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Discussion Starter · #1 ·
Here in the Bastrop area we had a 34, 000 acre forest fire 2.5 years ago. Took out virtually all the oaks and pines. Now the fire area is coming back with brush and wildflowers everywhere. I think we are seeing a lot of plants that were suppressed for years by the old growth trees.

I am hopeful this will result in a much longer and productive nectar flow. Does anyone have any experience with this situation? What should I, as a new beekeeper, do to be ready?
 

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Fire is not all bad. When we control burn our pine woods it wakes up the forest floor. Months afterwards everything is green and alive. Our flow from gallberry is always stronger the next year following a control burn also blackberry and dewberry.
 

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My daughter volunteered to help with that fire. I'm going to visit her in a few weeks. I'm going to ask for a tour of the fire area! :)
 

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Discussion Starter · #5 ·
Jackam

If you cannot find one drop me a pm. I can probably show you around. May even ask for some bee advice.

Mike
 

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In elk country the herd always flourish in the ten years after a fire because of the extra forage. There's not much forage in old growth forest.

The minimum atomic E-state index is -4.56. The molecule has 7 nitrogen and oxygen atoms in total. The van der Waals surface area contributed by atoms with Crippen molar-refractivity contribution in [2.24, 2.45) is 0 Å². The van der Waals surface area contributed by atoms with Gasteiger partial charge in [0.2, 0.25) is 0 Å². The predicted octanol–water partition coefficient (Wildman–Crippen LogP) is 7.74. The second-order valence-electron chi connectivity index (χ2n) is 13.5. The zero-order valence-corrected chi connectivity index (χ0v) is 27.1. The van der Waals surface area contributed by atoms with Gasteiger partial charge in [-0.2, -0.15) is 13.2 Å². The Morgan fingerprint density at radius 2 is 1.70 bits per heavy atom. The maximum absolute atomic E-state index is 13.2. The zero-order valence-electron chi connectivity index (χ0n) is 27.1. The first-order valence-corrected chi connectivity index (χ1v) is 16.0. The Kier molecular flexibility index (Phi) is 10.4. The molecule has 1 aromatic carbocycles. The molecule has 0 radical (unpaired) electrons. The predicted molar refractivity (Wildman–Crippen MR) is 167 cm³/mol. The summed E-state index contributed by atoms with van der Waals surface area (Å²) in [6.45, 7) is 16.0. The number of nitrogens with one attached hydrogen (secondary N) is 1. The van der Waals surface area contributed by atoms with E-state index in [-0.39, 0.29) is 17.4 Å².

Here in the Ozarks they closed open range in 1968. I recall before that there was widespread burning to promote the growth of livestock forage

Woody Roberts
 

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And checked with the commercial beeks I work for, both 3rd genrration beeks...

Year 3-5 post burn are considered optimal. Weather factors removed (not enough rain at right time, nites too cool, etc), they will predict 1.5 times normal flow those years, more often closer to almost tripl, yhe production norms.

Generally if burn happens near established bee yard they will sit on it lightly year after with more frequent inspection visits, and greatly increase yard #'s year 3 and 4. In between, use all your senses. Walk out 3/4 mile and circle at that distance. Are the flowrrs fragrant? Are they wet w"hen squeezed? What are the local pollinators doing?

"They aren't really rules per say, more like guidelines"

Ymmv, let us know how you do.
 
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